Pattle was interviewed for a place in the SAAF in March 1933, but was rejected. Undeterred, he continued to work and funded his own flying lessons with a view to re-applying. Pattle joined the newly formed Special Service Battalion, a military organization formed to give youths a chance at a profession in the wake of the Great Depression. After seeing an advertisement which described Britain’s RAF actively recruiting from Commonwealth countries, Pattle travelled to London and was successful in the selection process – he began training in June 1936.

Progressing well through training – particularly in the mechanical aspects – Pattle was streamed onto fighters after being graded as an ‘exceptional’ student pilot. He joined No.80 Squadron, flying Gloster Gladiators at RAF Kenley before moving to RAF Debden in Essex. Childhood accusations of idleness were quickly dispelled – Pattle had found his calling with the RAF and was commended as both a pilot and an officer. His commission as Pilot Officer was confirmed in July 1937 and his staff work skills led to his appointment as squadron adjutant. In April 1938, Pattle was involved in his first offensive sorties when the squadron deployed to Egypt, where ground attack sorties were conducted against rebel militants opposed to British Colonial rule.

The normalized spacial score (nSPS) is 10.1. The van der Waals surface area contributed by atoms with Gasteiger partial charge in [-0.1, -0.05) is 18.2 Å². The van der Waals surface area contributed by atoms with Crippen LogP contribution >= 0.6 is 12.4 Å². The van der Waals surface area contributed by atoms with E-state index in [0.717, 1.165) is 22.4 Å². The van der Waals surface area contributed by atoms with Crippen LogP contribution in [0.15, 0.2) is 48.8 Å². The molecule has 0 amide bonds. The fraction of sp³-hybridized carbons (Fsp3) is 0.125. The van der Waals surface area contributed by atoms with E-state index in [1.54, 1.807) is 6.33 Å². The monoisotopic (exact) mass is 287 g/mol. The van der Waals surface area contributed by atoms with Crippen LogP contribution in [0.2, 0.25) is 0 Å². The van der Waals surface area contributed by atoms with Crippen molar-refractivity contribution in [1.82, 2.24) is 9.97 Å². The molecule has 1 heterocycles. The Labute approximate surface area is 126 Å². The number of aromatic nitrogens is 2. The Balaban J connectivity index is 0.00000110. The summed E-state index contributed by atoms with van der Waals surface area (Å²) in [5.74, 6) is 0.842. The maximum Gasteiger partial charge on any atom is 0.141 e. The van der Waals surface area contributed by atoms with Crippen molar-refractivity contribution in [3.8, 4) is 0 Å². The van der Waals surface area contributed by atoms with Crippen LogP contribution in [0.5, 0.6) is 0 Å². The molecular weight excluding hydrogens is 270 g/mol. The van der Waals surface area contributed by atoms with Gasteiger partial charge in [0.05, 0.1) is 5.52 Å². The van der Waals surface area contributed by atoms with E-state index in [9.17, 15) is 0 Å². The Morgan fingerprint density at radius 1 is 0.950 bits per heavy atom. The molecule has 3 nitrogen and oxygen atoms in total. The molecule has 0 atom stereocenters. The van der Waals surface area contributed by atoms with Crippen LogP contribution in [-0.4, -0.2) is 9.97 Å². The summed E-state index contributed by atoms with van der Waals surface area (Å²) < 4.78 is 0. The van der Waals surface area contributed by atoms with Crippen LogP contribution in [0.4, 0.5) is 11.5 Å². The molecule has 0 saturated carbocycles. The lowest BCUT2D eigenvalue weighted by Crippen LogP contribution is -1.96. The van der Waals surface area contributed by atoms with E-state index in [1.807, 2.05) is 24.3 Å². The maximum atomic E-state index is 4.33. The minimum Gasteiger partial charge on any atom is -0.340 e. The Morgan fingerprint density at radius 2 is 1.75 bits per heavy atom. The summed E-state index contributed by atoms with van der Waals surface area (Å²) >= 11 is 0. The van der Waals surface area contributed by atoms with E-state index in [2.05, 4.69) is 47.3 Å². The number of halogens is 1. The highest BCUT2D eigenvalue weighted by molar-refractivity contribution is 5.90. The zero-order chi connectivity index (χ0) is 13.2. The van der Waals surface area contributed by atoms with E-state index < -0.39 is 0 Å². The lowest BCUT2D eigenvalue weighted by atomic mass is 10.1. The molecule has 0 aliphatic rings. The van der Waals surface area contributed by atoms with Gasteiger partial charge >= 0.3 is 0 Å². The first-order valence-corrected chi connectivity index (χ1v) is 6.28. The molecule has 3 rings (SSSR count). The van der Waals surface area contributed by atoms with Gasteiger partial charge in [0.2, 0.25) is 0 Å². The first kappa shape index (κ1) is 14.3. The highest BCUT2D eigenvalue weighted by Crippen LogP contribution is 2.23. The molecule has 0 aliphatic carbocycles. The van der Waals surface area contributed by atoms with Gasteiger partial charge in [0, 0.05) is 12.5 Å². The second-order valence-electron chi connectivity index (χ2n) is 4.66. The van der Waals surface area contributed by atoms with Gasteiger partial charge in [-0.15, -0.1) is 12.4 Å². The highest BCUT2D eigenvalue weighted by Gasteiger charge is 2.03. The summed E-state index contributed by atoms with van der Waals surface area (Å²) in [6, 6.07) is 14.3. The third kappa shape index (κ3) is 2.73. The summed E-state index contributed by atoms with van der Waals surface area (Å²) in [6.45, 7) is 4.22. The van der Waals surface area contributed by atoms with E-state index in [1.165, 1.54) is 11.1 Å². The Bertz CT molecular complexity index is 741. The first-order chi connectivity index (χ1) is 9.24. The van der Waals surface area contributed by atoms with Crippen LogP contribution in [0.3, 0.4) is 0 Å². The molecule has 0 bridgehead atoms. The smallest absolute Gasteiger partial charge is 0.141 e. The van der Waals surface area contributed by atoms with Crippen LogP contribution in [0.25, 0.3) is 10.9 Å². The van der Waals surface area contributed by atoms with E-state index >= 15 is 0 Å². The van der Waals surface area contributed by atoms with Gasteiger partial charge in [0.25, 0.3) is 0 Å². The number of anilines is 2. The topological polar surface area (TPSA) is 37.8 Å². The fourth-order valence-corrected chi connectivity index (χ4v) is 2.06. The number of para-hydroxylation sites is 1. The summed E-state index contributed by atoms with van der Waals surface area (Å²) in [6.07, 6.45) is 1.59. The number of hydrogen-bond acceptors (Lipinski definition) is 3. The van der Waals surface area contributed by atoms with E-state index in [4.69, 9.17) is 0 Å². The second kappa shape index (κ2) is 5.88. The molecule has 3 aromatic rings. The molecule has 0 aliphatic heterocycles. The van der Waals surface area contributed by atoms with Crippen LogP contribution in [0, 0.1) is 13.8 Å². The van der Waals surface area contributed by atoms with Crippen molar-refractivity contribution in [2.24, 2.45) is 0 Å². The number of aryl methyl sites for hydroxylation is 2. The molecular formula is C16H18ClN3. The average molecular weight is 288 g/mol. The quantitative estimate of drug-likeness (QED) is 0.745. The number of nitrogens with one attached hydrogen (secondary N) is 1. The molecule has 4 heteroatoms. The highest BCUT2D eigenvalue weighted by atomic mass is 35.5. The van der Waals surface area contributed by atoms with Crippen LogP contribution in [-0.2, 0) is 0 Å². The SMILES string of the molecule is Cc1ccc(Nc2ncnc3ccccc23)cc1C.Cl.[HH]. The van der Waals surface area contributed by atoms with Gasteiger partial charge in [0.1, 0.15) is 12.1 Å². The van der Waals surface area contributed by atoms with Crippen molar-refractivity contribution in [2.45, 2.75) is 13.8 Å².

A crashed Fiat CR.42, North Africa circa 1940/41. Pattle claimed 14 of these aircraft
—more than any other type.

By the time of the outbreak of war in September 1939, Pattle had progressed to the status of Flight Commander. However, with RAF Fighter Command being actively involved in campaigns in France, Norway and then the Battle of Britain, No.80 Squadron remained in Egypt and far away from the action, only able to watch from afar as nearly a year of air warfare passed them by.